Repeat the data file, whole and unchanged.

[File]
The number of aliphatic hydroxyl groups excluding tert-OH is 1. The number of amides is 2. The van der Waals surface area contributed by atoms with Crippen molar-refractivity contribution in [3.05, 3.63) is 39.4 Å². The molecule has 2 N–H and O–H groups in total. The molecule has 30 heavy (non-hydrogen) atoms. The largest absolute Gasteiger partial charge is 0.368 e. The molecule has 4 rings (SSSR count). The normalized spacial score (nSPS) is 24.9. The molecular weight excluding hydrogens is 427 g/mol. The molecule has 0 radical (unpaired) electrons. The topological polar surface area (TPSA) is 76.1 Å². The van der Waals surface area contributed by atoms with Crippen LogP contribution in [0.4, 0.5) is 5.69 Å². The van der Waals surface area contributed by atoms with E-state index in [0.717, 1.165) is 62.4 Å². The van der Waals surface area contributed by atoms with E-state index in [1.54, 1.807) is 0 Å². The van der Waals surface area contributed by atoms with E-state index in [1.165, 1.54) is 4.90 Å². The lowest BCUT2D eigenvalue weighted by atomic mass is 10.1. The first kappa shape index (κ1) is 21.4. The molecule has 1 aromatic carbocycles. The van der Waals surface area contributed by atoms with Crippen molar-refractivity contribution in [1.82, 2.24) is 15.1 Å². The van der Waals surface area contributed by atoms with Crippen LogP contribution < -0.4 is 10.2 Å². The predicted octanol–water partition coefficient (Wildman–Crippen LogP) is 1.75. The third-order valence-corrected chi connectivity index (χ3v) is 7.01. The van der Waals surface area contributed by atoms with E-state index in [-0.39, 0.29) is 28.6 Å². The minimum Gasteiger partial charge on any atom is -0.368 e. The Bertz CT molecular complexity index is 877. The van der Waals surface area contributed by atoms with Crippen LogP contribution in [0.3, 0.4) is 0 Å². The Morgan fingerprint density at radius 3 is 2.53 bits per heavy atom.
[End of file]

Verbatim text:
The number of aliphatic hydroxyl groups excluding tert-OH is 1. The number of amides is 2. The van der Waals surface area contributed by atoms with Crippen molar-refractivity contribution in [3.05, 3.63) is 39.4 Å². The molecule has 2 N–H and O–H groups in total. The molecule has 30 heavy (non-hydrogen) atoms. The largest absolute Gasteiger partial charge is 0.368 e. The molecule has 4 rings (SSSR count). The normalized spacial score (nSPS) is 24.9. The molecular weight excluding hydrogens is 427 g/mol. The molecule has 0 radical (unpaired) electrons. The topological polar surface area (TPSA) is 76.1 Å². The van der Waals surface area contributed by atoms with Crippen LogP contribution in [0.4, 0.5) is 5.69 Å². The van der Waals surface area contributed by atoms with E-state index in [0.717, 1.165) is 62.4 Å². The van der Waals surface area contributed by atoms with E-state index in [1.54, 1.807) is 0 Å². The van der Waals surface area contributed by atoms with E-state index in [1.165, 1.54) is 4.90 Å². The lowest BCUT2D eigenvalue weighted by atomic mass is 10.1. The first kappa shape index (κ1) is 21.4. The molecule has 1 aromatic carbocycles. The van der Waals surface area contributed by atoms with Crippen molar-refractivity contribution in [1.82, 2.24) is 15.1 Å². The van der Waals surface area contributed by atoms with Crippen LogP contribution < -0.4 is 10.2 Å². The predicted octanol–water partition coefficient (Wildman–Crippen LogP) is 1.75. The third-order valence-corrected chi connectivity index (χ3v) is 7.01. The van der Waals surface area contributed by atoms with E-state index in [-0.39, 0.29) is 28.6 Å². The minimum Gasteiger partial charge on any atom is -0.368 e. The Bertz CT molecular complexity index is 877. The van der Waals surface area contributed by atoms with Crippen LogP contribution in [0.3, 0.4) is 0 Å². The Morgan fingerprint density at radius 3 is 2.53 bits per heavy atom.